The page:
A protected liberty interest may arise from either the Due Process Clause itself or from state laws. Board of Pardons v. Allen, 482 U.S. 369, 373 (1987). The United States Constitution does not, in and of itself, create for prisoners a protected liberty interest in receipt of a parole date. Jago v. Van Curen, 454 U.S. 14, 17-21 (1981). If a state's statutory parole scheme uses mandatory language, however, it creates "a presumption that parole release will be granted," thereby giving rise to a constitutional liberty interest. McQuillion, 306 F.3d at 901 (quoting Greenholtz v. Inmates of Nebraska Penal, 442 U.S. 1, 12 (1979)). California's statutory scheme for determining parole for life-sentenced prisoners provides, generally, that parole shall be granted "unless consideration of the public safety requires a more lengthy period of incarceration." Cal. Penal Code §3041. This statute gives California state prisoners whose sentences carry the possibility of parole a clearly established, constitutionally protected liberty interest in receipt of a parole release date. Irons v. Carey, 505 F.3d 846, 850-51 (9th Cir. 2007) (citing Sass v. Cal. Bd. of Prison Terms, 461 F.3d 1123, 1128 (9th Cir. 2006)); Biggs v. Terhune, 334 F.3d 910, 914 (9th Cir. 2003); McQuillion, 306 F.3d at 903; Allen, 482 U.S. at 377-78 (quoting Greenholtz, 442 U.S. at 12)).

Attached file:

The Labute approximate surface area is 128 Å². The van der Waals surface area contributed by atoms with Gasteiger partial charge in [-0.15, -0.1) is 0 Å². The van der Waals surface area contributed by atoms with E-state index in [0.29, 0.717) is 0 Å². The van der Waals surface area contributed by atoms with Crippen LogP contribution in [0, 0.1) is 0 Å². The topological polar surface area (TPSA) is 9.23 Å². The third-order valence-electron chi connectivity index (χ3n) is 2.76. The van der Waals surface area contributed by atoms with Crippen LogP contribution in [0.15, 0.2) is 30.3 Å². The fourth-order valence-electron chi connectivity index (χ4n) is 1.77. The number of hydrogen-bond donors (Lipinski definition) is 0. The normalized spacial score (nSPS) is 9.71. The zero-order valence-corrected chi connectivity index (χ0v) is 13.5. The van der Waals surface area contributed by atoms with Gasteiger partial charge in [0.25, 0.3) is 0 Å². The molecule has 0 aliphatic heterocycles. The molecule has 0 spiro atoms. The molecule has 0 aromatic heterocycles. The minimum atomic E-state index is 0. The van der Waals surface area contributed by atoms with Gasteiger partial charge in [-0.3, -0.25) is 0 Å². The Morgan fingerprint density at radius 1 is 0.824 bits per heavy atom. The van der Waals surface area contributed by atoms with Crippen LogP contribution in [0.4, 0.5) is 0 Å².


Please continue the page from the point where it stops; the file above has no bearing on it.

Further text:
Despite existence of this liberty interest, the full panoply of rights afforded a defendant in a criminal proceeding is not constitutionally mandated in the context of a parole proceeding. See Pedro v. Or. Parole Bd., 825 F.2d 1396, 1398-99 (9th Cir. 1987). The Supreme Court has held that a parole board's procedures are constitutionally adequate if the inmate is given an opportunity to be heard ...